The Grand Budapest Hotel (Fox Searchlight Pictures, R)

grandbuda 75Instead of celebrating one of our most reliable, idiosyncratic directors, there’s a part of me that kind of wants to see him fail 


grandbuda 500 

I was an assistant manager at a Blockbuster Video when Rushmore came out on VHS in 1999, and I got in many, many fights with random people about it, wherein I stood up for its merit and everyone else thought I was crazy. This scenario seems about right for Wes Anderson movies: Something about them still feels like they’re rare finds, too intelligent and obscure for consumption by the uneducated masses. I’ve been a fan of Anderson’s since before RushmoreBottle Rocket is the only one of his films I didn’t see in its original theatrical run, though I did see it just after it came out on VHS—and he’s never made an outright bad movie, but these days instead of celebrating one of our most reliable, idiosyncratic directors, there’s a part of me that kind of wants to see him fail.

But, well, apparently he can’t, as his new film, The Grand Budapest Hotel, is another winner. It might come as a bit of a shock for some people, as it’s a lot more mean-spirited than the films he’s been making lately (remember that Moonrise Kingdom was rated PG-13 and Fantastic Mr. Fox PG), but that really just harkens back to the Rushmore days and the tone of his earlier movies. The meat of this film takes place between concierge M. Gustave (Ralph Fiennes, for whom I don’t usually have much use, but he is great here) and his new lobby boy, usually just referred to as “lobby boy,” but actually named Zero (Tony Revolori). The action occurs in their titular WWII-era hotel in the fictional, vaguely Eastern European country of Zubrowka. Gustave and Zero get into a bit of a caper when one of the former’s many older female lovers, Madame D. (Tilda Swinton, heavily made up), wills Gustave a coveted painting, which her family basically refuses to give him. Gustave has the spirit of adventure in him, though, so he just takes the damned thing, which sets off a whole slew of events among the enormous cast of characters.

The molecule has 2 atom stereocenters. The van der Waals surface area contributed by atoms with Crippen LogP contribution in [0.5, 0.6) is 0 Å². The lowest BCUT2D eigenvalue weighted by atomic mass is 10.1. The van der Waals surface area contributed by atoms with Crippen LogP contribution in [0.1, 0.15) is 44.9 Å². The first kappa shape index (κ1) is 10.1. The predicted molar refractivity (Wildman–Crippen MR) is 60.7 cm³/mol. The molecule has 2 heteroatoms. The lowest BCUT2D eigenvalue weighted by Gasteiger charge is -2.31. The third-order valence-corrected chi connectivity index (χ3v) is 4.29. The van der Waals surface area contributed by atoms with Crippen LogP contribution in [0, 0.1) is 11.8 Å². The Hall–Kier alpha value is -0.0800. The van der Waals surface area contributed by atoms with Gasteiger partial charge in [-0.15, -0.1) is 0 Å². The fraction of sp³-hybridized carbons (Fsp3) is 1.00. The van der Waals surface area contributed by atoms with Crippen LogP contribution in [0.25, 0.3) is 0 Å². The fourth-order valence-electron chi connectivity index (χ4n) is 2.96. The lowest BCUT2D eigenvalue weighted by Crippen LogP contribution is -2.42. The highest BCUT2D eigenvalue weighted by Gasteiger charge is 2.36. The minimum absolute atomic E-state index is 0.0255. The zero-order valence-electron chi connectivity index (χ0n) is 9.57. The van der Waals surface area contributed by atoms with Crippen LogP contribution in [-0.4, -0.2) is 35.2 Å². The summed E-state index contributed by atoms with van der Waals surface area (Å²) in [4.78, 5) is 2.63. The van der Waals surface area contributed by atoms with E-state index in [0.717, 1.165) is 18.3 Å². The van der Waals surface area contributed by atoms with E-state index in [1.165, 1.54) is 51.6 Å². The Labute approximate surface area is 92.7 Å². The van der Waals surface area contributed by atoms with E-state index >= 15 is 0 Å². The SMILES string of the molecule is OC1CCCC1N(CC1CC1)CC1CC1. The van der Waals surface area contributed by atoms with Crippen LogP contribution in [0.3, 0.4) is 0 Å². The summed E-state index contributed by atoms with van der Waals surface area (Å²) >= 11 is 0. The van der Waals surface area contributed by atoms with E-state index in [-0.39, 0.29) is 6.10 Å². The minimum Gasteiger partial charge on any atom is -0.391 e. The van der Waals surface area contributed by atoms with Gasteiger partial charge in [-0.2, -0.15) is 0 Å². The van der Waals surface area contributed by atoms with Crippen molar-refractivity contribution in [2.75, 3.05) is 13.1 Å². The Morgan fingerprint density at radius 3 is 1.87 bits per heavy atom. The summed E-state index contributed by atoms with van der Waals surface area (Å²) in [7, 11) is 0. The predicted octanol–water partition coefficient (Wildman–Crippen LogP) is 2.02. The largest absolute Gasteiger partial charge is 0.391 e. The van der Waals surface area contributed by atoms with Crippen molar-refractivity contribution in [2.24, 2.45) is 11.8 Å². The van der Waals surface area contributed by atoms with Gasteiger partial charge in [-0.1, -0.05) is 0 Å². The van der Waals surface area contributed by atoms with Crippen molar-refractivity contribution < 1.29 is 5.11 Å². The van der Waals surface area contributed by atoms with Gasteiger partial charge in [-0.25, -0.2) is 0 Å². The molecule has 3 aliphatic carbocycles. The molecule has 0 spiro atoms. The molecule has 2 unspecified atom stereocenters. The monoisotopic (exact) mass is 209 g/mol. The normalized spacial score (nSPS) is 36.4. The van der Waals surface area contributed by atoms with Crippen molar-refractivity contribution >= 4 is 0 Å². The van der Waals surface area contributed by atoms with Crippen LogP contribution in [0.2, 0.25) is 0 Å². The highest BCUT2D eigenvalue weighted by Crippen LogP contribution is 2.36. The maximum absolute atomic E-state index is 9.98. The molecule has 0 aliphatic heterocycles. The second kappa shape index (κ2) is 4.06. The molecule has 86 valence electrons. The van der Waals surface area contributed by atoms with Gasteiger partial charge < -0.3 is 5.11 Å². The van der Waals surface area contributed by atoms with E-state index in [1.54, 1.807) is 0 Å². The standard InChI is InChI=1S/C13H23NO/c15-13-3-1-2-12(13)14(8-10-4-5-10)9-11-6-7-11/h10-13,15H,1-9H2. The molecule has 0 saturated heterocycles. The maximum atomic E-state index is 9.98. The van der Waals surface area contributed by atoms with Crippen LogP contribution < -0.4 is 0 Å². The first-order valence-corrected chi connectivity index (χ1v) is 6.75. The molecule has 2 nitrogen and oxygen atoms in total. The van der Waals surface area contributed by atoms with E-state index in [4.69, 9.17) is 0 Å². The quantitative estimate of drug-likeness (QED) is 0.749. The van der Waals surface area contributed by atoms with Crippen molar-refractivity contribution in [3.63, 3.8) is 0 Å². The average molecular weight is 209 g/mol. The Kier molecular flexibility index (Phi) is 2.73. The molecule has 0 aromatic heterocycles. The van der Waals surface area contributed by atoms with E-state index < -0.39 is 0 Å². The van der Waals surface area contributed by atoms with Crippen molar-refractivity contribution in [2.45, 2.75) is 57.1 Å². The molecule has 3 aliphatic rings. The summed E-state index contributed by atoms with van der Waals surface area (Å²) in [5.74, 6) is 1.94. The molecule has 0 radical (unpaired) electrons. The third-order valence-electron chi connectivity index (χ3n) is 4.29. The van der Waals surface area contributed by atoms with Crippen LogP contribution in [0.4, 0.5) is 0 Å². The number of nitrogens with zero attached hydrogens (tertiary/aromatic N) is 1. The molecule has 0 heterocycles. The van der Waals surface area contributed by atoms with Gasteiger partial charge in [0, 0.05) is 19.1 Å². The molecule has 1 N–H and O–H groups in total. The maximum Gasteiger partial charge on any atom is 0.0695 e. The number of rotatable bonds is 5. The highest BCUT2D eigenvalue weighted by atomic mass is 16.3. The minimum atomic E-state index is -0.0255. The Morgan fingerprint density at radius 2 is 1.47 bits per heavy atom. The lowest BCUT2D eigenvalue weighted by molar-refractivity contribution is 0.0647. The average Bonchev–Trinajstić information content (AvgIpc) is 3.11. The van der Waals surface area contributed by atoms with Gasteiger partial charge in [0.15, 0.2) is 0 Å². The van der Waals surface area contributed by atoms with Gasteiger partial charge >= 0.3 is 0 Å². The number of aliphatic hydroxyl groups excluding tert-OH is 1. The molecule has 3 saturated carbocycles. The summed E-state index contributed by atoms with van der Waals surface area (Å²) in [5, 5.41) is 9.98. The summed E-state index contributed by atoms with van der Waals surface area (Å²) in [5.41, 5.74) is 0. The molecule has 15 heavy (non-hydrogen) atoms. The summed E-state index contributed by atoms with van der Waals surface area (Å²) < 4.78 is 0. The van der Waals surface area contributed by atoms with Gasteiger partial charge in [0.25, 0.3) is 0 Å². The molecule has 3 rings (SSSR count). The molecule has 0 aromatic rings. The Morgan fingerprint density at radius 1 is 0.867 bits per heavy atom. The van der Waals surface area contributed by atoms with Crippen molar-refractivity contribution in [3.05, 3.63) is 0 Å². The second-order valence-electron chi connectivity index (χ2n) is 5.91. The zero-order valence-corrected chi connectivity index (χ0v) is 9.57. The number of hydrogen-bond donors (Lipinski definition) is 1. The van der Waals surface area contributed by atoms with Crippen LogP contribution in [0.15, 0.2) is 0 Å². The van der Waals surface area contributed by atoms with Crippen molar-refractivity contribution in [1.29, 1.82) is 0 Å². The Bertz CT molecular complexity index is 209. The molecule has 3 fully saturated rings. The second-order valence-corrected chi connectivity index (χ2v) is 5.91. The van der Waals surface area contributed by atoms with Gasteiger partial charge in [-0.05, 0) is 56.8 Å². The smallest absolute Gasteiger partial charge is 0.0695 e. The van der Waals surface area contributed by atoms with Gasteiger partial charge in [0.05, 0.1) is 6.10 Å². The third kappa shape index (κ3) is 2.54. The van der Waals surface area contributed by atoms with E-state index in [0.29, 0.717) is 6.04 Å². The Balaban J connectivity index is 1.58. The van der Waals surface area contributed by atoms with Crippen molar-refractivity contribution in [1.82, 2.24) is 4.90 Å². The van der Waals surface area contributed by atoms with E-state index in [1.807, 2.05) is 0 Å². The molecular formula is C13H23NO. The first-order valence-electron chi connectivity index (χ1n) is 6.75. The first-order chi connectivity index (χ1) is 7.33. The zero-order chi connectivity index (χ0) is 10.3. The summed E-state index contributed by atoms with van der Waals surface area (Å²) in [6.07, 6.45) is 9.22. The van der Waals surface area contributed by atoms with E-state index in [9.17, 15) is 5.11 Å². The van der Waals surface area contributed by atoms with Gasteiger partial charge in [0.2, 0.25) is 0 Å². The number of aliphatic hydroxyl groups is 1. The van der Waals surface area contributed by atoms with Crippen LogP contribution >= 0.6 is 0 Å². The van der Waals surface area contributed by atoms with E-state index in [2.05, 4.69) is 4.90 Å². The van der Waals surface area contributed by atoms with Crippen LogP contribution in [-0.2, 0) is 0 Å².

This story is told by the older Zero (F. Murray Abraham—delightful) to a writer (Jude Law) who is staying in the then–mostly defunct hotel in the 1970s or so. Then the film as a whole is framed by that writer, again aged and this time in modern times (played in this era by Tom Wilkinson), who has turned Zero’s story into a book. The nesting-doll effect of the framing devices doesn’t really add much to the film, although all three timelines have their share of amusements. Another odd distraction on this front is that Anderson switches aspect ratios constantly, assigning a different one to each time period: the ’40s are in 1.33:1, the ’70s in 2.35:1, and the modern era in 1.85:1. Anything to get people to keep going to the theater, I guess, as for this reason (and many others), this film won’t work as well when you try to watch it on your widescreen TV at home. (Side note: A chase sequence toward the end is worth sitting in the very front of the theater for; you’ll thank me later.)

Anderson has never had any trouble finding capable actors for his roles, but here he outdoes himself with both regulars (Bill Murray, Jason Schwartzman, Owen Wilson), new regulars (Adrien Brody, Edward Norton, Harvey Keitel), and total newbies (Fiennes, Abraham, Revolori). Apart from Fiennes, who easily has the most prominent role (although Revolori gets a lot of screen time, he’s mostly just a wallflower), the most memorable are Brody as Madame D.’s hateful son Dmitri and Willem Dafoe as Jopling, a scary man working in the service of Madame D.’s family. Dafoe here is a few steps back toward playing Max Schreck again, and he’s clearly enjoying himself in such a role of caricatured evil.

Perhaps the reason why I semi-subconsciously seem to want Wes Anderson to fail is because in the years since I felt like I discovered him he’s actually gotten popular; he no longer needs to be fought for, as pretty much everyone now seems to like him. But still, there’s me being idiotic: Not only should I be happy to have a director like Wes Anderson still kicking out a great film every couple of years, but also that audiences now are apparently a lot smarter than they were 15 years ago. | Pete Timmermann

Be the first to comment

Leave a Reply